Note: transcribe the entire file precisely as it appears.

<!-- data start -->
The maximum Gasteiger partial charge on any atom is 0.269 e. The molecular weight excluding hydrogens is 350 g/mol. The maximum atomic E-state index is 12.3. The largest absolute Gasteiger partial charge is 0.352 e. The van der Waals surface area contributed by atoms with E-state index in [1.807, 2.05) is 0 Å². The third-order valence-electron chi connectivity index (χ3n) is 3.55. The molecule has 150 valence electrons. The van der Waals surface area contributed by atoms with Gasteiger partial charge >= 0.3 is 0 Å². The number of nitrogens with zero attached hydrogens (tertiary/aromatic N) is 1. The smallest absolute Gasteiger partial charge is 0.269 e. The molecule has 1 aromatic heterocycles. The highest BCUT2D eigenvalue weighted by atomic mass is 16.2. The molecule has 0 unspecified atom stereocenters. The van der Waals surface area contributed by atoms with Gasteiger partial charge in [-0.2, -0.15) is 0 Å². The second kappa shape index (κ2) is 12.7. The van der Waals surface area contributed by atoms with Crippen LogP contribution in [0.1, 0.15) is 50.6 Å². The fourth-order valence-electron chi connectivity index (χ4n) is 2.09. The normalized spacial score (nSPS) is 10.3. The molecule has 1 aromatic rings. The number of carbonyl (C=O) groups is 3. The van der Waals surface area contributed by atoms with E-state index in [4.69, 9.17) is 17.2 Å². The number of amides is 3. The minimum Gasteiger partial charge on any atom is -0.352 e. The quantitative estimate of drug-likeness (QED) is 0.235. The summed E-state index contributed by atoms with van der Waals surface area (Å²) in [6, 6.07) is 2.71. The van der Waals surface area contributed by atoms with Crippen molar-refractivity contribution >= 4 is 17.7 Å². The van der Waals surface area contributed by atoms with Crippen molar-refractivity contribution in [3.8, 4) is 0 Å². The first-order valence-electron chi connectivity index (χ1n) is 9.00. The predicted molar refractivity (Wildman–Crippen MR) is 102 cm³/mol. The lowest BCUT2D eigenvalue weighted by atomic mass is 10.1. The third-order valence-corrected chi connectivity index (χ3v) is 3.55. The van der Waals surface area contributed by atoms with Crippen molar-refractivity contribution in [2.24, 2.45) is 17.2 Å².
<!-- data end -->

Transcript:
The maximum Gasteiger partial charge on any atom is 0.269 e. The molecular weight excluding hydrogens is 350 g/mol. The maximum atomic E-state index is 12.3. The largest absolute Gasteiger partial charge is 0.352 e. The van der Waals surface area contributed by atoms with E-state index in [1.807, 2.05) is 0 Å². The third-order valence-electron chi connectivity index (χ3n) is 3.55. The molecule has 150 valence electrons. The van der Waals surface area contributed by atoms with Gasteiger partial charge >= 0.3 is 0 Å². The number of nitrogens with zero attached hydrogens (tertiary/aromatic N) is 1. The smallest absolute Gasteiger partial charge is 0.269 e. The molecule has 1 aromatic heterocycles. The highest BCUT2D eigenvalue weighted by atomic mass is 16.2. The molecule has 0 unspecified atom stereocenters. The van der Waals surface area contributed by atoms with Gasteiger partial charge in [-0.2, -0.15) is 0 Å². The second kappa shape index (κ2) is 12.7. The van der Waals surface area contributed by atoms with Crippen LogP contribution in [0.1, 0.15) is 50.6 Å². The fourth-order valence-electron chi connectivity index (χ4n) is 2.09. The normalized spacial score (nSPS) is 10.3. The molecule has 1 aromatic rings. The number of carbonyl (C=O) groups is 3. The van der Waals surface area contributed by atoms with E-state index in [4.69, 9.17) is 17.2 Å². The number of amides is 3. The minimum Gasteiger partial charge on any atom is -0.352 e. The quantitative estimate of drug-likeness (QED) is 0.235. The summed E-state index contributed by atoms with van der Waals surface area (Å²) in [6, 6.07) is 2.71. The van der Waals surface area contributed by atoms with Crippen molar-refractivity contribution >= 4 is 17.7 Å². The van der Waals surface area contributed by atoms with Crippen molar-refractivity contribution in [3.8, 4) is 0 Å². The first-order valence-electron chi connectivity index (χ1n) is 9.00. The predicted molar refractivity (Wildman–Crippen MR) is 102 cm³/mol. The lowest BCUT2D eigenvalue weighted by atomic mass is 10.1. The third-order valence-corrected chi connectivity index (χ3v) is 3.55. The van der Waals surface area contributed by atoms with Crippen molar-refractivity contribution in [2.24, 2.45) is 17.2 Å².